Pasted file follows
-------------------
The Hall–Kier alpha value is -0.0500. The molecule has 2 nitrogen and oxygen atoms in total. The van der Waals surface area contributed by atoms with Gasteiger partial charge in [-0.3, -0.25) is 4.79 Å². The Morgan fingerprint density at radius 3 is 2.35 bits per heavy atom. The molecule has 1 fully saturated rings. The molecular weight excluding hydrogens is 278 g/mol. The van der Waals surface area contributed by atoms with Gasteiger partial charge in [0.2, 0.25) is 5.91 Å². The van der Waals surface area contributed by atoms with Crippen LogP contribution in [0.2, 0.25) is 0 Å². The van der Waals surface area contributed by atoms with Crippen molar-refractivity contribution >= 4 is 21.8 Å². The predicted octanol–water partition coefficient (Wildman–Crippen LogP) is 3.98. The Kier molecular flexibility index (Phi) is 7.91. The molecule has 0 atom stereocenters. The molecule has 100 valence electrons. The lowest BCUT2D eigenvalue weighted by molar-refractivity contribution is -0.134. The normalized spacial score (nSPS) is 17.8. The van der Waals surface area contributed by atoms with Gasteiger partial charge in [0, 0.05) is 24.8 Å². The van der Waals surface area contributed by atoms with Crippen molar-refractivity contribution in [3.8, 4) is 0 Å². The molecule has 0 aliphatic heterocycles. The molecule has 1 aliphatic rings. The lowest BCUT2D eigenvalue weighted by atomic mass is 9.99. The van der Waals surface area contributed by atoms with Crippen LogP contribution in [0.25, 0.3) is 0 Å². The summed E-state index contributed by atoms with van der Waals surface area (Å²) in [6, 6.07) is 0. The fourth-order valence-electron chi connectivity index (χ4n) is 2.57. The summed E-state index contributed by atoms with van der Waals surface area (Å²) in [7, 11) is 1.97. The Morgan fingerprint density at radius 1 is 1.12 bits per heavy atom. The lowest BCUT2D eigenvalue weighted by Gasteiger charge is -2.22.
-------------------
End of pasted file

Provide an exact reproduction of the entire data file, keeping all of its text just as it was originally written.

The Hall–Kier alpha value is -0.0500. The molecule has 2 nitrogen and oxygen atoms in total. The van der Waals surface area contributed by atoms with Gasteiger partial charge in [-0.3, -0.25) is 4.79 Å². The Morgan fingerprint density at radius 3 is 2.35 bits per heavy atom. The molecule has 1 fully saturated rings. The molecular weight excluding hydrogens is 278 g/mol. The van der Waals surface area contributed by atoms with Gasteiger partial charge in [0.2, 0.25) is 5.91 Å². The van der Waals surface area contributed by atoms with Crippen LogP contribution in [0.2, 0.25) is 0 Å². The van der Waals surface area contributed by atoms with Crippen molar-refractivity contribution >= 4 is 21.8 Å². The predicted octanol–water partition coefficient (Wildman–Crippen LogP) is 3.98. The Kier molecular flexibility index (Phi) is 7.91. The molecule has 0 atom stereocenters. The molecule has 100 valence electrons. The lowest BCUT2D eigenvalue weighted by molar-refractivity contribution is -0.134. The normalized spacial score (nSPS) is 17.8. The van der Waals surface area contributed by atoms with Gasteiger partial charge in [0, 0.05) is 24.8 Å². The van der Waals surface area contributed by atoms with Crippen molar-refractivity contribution in [3.8, 4) is 0 Å². The molecule has 0 aliphatic heterocycles. The molecule has 1 aliphatic rings. The lowest BCUT2D eigenvalue weighted by atomic mass is 9.99. The van der Waals surface area contributed by atoms with Crippen LogP contribution in [0.25, 0.3) is 0 Å². The summed E-state index contributed by atoms with van der Waals surface area (Å²) in [6, 6.07) is 0. The fourth-order valence-electron chi connectivity index (χ4n) is 2.57. The summed E-state index contributed by atoms with van der Waals surface area (Å²) in [7, 11) is 1.97. The Morgan fingerprint density at radius 1 is 1.12 bits per heavy atom. The lowest BCUT2D eigenvalue weighted by Gasteiger charge is -2.22.